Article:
As a fan of travel, history, and documentaries, I knew a title like America’s Treasures was right up my alley. It’s a 12-part documentary series produced for Mill Creek Entertainment that features 27 different United States National Monuments, National Historic Sites, National Seashores, and National Parks from well-known ones like Dinosaur National Monument and Mount Rushmore to more obscure ones I had never heard of like De Soto National Memorial and Bent’s Old Fort National Historic Site. As a person who would eventually like to visit many of these monuments but hasn’t been able to yet, this was a pretty good way to experience them right now from the comfort of my home.
The 12 documentaries and 27 national monuments featured on this release are:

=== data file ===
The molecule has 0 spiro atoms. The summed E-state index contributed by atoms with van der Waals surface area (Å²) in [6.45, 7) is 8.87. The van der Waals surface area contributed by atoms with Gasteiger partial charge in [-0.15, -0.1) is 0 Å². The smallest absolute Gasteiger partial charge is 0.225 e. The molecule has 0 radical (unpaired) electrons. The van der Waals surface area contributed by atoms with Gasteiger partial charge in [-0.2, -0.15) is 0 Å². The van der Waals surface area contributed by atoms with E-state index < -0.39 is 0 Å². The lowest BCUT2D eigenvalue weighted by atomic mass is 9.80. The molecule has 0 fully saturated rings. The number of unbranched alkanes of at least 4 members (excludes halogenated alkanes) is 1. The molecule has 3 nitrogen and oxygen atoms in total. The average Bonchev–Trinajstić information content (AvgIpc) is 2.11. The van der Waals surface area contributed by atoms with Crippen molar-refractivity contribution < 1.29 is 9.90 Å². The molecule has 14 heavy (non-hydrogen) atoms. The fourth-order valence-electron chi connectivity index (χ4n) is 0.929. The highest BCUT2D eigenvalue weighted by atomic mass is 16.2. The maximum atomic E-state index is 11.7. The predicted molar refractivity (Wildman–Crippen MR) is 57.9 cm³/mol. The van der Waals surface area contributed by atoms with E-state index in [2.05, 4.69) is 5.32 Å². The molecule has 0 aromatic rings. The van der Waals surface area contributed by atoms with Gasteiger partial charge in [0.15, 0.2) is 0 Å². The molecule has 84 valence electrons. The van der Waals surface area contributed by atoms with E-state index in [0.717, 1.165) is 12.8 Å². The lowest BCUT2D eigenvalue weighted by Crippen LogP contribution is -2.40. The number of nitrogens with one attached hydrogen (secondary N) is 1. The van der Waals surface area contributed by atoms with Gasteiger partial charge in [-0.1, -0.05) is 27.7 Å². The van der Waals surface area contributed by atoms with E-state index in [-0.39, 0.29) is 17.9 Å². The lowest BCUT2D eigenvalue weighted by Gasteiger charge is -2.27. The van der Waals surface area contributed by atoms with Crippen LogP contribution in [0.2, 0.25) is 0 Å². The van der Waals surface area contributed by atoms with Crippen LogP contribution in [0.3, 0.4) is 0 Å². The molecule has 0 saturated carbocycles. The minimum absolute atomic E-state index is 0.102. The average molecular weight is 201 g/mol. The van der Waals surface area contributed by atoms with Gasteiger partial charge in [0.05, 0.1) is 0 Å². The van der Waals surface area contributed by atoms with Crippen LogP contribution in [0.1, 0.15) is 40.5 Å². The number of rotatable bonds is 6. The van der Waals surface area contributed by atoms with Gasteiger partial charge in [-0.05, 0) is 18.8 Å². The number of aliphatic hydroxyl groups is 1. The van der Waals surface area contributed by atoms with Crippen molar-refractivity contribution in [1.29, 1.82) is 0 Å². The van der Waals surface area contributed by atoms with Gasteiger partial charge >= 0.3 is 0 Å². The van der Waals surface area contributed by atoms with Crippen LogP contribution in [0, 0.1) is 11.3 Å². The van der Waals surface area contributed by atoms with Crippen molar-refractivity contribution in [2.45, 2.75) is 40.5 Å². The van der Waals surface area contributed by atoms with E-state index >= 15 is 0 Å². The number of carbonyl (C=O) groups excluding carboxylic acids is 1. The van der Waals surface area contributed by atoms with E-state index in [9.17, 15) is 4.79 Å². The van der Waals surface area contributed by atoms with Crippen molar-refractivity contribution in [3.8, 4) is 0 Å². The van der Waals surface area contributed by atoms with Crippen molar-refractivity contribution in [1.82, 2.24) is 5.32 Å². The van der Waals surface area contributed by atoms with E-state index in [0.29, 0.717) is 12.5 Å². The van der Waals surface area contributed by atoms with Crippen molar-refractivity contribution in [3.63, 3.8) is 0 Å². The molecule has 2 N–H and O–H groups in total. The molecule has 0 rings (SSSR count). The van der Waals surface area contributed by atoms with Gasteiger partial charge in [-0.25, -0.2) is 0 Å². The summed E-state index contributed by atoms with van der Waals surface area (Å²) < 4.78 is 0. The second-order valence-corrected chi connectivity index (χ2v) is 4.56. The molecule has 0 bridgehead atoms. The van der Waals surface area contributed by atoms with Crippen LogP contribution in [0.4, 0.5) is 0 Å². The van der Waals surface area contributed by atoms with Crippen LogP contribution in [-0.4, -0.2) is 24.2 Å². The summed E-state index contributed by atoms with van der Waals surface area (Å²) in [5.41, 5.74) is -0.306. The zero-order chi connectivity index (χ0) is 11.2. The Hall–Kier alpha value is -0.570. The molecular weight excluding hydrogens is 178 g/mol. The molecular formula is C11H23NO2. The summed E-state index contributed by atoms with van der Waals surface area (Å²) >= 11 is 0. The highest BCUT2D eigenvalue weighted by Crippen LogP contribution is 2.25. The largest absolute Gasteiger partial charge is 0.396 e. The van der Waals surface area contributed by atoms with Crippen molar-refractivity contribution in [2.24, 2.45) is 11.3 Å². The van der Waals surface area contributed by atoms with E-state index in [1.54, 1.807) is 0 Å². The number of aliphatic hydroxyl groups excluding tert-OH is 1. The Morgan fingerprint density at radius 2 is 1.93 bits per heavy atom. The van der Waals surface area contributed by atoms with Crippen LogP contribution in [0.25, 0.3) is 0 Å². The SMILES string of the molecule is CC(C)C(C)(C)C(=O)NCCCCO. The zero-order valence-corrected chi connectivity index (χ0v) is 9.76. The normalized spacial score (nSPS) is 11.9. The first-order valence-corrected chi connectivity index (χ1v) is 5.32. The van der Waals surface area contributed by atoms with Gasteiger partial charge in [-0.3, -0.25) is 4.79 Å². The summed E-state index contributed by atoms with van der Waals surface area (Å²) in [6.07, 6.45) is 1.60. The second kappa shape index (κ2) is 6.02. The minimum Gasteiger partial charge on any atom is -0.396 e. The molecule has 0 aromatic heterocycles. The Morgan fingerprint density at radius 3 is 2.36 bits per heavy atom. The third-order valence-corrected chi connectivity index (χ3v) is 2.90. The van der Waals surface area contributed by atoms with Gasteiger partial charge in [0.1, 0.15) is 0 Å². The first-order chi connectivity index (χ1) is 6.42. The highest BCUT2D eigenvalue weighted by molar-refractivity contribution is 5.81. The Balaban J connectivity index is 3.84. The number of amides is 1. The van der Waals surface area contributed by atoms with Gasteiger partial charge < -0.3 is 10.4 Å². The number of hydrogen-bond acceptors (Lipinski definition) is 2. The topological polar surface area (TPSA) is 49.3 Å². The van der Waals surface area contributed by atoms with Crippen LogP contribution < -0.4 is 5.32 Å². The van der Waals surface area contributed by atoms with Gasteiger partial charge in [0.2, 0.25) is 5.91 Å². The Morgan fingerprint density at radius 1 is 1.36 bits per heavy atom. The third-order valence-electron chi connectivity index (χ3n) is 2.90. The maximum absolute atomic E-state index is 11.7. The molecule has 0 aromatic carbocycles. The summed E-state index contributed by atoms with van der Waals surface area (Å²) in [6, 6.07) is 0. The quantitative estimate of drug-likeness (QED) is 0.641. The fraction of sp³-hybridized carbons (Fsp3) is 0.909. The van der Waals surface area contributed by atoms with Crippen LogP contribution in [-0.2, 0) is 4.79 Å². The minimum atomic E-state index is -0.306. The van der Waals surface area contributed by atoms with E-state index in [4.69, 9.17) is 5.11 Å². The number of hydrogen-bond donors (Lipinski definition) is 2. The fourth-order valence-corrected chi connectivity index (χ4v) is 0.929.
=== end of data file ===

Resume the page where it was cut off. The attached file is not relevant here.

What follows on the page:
- Fossil Worlds (27:01)-Florissant Fossil Beds National Monument and Dinosaur National Monument
- Ancient Cemeteries (26:48)-Effigy Mounds National Monument and Mound City Group National Monument (aka Hopewell Culture National Historic Park)
- The Anasazi Homeland (26:59)-Bandelier National Monument and Canyon de Chelly National Monument
- The Fur Trade (26:24)-Fort Vancouver National Historic Site and Grand Portage National Monument
- Subtropical Florida (25:37)-Canaveral National Seashore and De Soto National Memorial
- The Great Indian Wars (25:58)-Fort Bowie National Historic Site, Bent’s Old Fort National Historic Site, and Fort Laramie National Historic Site
- Symbols of Liberty (25:31)-Mount Rushmore National Memorial and Statue of Liberty National Monument
- Road to Equality (26:30)-Booker T. Washington National Monument and Martin Luther King Jr. National Historic Site
- The Incredible Pacific Coast (25:49)-California Coastal National Monument, Redwood National and State Parks, and Glacier Bay National Park and Preserve
- Canyon Country (27:01)-Colorado National Monument and Black Canyon of the Gunnison
- The Southern Rockies (25:37)-Great Sand Dunes National Park and Preserve and Pecos National Historical Park